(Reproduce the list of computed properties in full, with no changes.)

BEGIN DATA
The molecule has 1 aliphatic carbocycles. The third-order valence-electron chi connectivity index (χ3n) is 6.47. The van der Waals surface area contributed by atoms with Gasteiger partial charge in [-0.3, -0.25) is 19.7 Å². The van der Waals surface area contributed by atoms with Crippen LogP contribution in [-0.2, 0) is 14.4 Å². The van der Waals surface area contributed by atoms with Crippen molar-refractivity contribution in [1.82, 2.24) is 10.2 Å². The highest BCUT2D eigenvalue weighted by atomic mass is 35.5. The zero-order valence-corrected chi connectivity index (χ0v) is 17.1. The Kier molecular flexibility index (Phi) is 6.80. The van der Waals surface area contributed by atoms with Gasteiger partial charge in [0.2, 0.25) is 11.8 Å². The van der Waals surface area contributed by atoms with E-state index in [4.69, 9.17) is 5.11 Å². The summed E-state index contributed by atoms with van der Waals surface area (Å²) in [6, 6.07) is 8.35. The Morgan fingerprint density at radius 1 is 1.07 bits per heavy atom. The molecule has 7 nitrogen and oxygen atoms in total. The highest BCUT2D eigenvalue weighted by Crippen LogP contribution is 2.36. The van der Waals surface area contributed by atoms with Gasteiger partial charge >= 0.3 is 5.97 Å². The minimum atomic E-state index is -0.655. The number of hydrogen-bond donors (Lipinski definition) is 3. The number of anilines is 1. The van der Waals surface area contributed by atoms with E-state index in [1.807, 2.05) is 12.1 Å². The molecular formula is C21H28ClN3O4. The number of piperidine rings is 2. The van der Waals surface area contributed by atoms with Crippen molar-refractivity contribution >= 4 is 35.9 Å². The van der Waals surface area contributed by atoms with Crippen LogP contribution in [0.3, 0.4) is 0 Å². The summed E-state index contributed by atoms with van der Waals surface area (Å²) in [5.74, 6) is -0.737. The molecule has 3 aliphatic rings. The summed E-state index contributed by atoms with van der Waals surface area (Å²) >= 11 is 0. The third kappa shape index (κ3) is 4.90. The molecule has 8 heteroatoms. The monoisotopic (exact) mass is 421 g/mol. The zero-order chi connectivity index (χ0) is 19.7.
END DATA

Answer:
The molecule has 1 aliphatic carbocycles. The third-order valence-electron chi connectivity index (χ3n) is 6.47. The van der Waals surface area contributed by atoms with Gasteiger partial charge in [-0.3, -0.25) is 19.7 Å². The van der Waals surface area contributed by atoms with Crippen LogP contribution in [-0.2, 0) is 14.4 Å². The van der Waals surface area contributed by atoms with Crippen molar-refractivity contribution in [1.82, 2.24) is 10.2 Å². The highest BCUT2D eigenvalue weighted by atomic mass is 35.5. The zero-order valence-corrected chi connectivity index (χ0v) is 17.1. The Kier molecular flexibility index (Phi) is 6.80. The van der Waals surface area contributed by atoms with Gasteiger partial charge in [0.2, 0.25) is 11.8 Å². The van der Waals surface area contributed by atoms with E-state index in [4.69, 9.17) is 5.11 Å². The summed E-state index contributed by atoms with van der Waals surface area (Å²) in [6, 6.07) is 8.35. The Morgan fingerprint density at radius 1 is 1.07 bits per heavy atom. The molecule has 7 nitrogen and oxygen atoms in total. The highest BCUT2D eigenvalue weighted by Crippen LogP contribution is 2.36. The van der Waals surface area contributed by atoms with Gasteiger partial charge >= 0.3 is 5.97 Å². The minimum atomic E-state index is -0.655. The number of hydrogen-bond donors (Lipinski definition) is 3. The number of anilines is 1. The van der Waals surface area contributed by atoms with E-state index in [1.807, 2.05) is 12.1 Å². The molecular formula is C21H28ClN3O4. The number of piperidine rings is 2. The van der Waals surface area contributed by atoms with Crippen molar-refractivity contribution >= 4 is 35.9 Å². The van der Waals surface area contributed by atoms with Crippen LogP contribution in [0.3, 0.4) is 0 Å². The summed E-state index contributed by atoms with van der Waals surface area (Å²) in [5.74, 6) is -0.737. The molecule has 3 aliphatic rings. The summed E-state index contributed by atoms with van der Waals surface area (Å²) >= 11 is 0. The third kappa shape index (κ3) is 4.90. The molecule has 8 heteroatoms. The monoisotopic (exact) mass is 421 g/mol. The zero-order chi connectivity index (χ0) is 19.7.